Enabling Collaboration Within Health Systems
Enabling collaboration is presently a topic of great interest within the Canadian health system. Perhaps due to its inherent complexity, collaboration in not easily summarized in a single definition, nor has its efficacy been validated through empirical evidence. Until proven otherwise, an ongoing justification for improving collaboration in health systems remains that it intuitively makes sense.
What does seem clear is that collaboration’s ultimate success or failure will be affected by a combination of interactional, organizational and systemic determinants that include:
- Mutual trust and respect
- Organizational structures and leadership
- Philosophy, values and client centredness
- Health human resource planning and funding models
- Support and resources
- Coordination and communication of care
- Learning environments
- Professional systems
- Legal systems
This paper provides an overview of the challenges and opportunities associated with these interactional, organizational and systemic determinants.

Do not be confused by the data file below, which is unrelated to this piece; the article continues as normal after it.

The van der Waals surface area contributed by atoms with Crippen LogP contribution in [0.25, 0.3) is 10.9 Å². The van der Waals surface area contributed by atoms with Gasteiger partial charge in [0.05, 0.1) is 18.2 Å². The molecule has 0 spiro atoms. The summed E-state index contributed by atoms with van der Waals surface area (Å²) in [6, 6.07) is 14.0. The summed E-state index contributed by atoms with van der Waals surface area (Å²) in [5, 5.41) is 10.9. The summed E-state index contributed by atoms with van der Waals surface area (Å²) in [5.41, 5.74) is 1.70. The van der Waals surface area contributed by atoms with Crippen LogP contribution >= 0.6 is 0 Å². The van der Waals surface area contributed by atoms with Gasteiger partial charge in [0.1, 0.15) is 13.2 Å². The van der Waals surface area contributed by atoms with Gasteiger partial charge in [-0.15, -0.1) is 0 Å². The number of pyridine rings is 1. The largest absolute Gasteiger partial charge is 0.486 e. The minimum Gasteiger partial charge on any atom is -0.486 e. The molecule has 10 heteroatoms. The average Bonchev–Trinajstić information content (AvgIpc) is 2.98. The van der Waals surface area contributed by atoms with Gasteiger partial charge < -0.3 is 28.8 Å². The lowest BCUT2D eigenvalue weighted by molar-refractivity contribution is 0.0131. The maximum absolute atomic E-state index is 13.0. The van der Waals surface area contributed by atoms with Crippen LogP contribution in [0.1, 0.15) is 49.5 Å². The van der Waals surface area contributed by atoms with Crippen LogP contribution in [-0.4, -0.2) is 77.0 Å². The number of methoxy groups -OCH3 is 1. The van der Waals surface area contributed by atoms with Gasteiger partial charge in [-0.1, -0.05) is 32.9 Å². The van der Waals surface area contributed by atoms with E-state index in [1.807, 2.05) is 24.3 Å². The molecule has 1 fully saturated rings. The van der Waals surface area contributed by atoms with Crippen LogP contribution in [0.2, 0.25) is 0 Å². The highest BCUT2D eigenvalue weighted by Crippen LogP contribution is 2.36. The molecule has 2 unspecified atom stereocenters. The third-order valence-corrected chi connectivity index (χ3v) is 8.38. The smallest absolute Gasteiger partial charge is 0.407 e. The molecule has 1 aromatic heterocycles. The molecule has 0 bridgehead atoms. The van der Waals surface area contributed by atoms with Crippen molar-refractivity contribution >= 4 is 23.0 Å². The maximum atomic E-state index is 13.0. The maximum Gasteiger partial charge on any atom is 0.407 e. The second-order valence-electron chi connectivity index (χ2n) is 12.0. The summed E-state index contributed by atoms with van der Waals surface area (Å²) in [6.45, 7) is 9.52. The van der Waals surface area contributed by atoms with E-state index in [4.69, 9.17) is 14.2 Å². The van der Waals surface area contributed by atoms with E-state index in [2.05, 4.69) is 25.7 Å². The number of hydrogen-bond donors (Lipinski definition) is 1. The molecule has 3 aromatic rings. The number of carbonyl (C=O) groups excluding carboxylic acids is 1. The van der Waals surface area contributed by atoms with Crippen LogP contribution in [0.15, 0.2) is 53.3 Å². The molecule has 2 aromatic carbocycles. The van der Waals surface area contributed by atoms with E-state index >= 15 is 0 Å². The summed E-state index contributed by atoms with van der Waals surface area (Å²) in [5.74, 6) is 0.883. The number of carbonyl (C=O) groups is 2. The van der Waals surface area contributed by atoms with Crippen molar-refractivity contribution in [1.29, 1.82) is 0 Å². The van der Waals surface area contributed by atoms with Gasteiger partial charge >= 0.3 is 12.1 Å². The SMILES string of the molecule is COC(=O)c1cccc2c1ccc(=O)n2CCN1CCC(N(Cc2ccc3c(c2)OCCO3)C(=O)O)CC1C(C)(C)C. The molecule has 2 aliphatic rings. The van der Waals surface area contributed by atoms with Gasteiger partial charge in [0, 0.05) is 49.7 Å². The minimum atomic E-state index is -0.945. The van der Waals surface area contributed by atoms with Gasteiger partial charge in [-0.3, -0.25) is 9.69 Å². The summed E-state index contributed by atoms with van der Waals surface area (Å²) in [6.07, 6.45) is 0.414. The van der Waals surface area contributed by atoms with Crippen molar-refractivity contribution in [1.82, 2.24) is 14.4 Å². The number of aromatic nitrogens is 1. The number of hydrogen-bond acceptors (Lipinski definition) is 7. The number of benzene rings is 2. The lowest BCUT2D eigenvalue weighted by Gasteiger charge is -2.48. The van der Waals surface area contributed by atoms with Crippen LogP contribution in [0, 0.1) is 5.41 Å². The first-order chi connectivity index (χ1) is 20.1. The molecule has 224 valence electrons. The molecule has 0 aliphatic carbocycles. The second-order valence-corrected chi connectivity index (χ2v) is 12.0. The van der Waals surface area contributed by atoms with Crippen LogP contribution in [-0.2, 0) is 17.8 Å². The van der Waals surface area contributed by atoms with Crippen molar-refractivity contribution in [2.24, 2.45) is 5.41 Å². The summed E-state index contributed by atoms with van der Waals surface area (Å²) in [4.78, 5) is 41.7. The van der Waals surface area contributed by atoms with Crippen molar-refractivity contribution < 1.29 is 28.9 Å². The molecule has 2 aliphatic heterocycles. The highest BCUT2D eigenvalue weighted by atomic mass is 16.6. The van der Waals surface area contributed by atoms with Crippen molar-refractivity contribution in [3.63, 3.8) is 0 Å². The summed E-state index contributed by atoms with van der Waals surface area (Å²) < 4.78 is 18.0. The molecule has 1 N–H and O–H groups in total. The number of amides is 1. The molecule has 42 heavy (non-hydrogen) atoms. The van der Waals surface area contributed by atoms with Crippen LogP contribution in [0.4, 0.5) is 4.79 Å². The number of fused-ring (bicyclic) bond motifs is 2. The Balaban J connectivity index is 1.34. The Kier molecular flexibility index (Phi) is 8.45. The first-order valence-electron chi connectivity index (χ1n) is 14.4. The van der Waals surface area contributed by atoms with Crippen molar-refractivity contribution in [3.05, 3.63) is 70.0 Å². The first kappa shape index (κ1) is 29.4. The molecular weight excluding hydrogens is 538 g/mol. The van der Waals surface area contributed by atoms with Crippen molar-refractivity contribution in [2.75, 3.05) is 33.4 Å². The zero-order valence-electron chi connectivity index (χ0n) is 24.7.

Failed attempts to achieve collaboration should not solely be blamed on what are perceived to be external factors. Instead, it should be recognized that collaboration is a dynamic human process that is for all of us to create and own.
This review resulted in the development of two simple tools, meant to assist individual providers, clients, health system organizations, educational institutions, governments, researchers and other stakeholders as they assess and plan how to work together more collaboratively. The tools are located in this document’s Appendix.
As stakeholders make commitments to facilitate collaborative practice environments, it is hoped that more evidence will emerge, better informing the specifics related to enabling collaboration in health systems.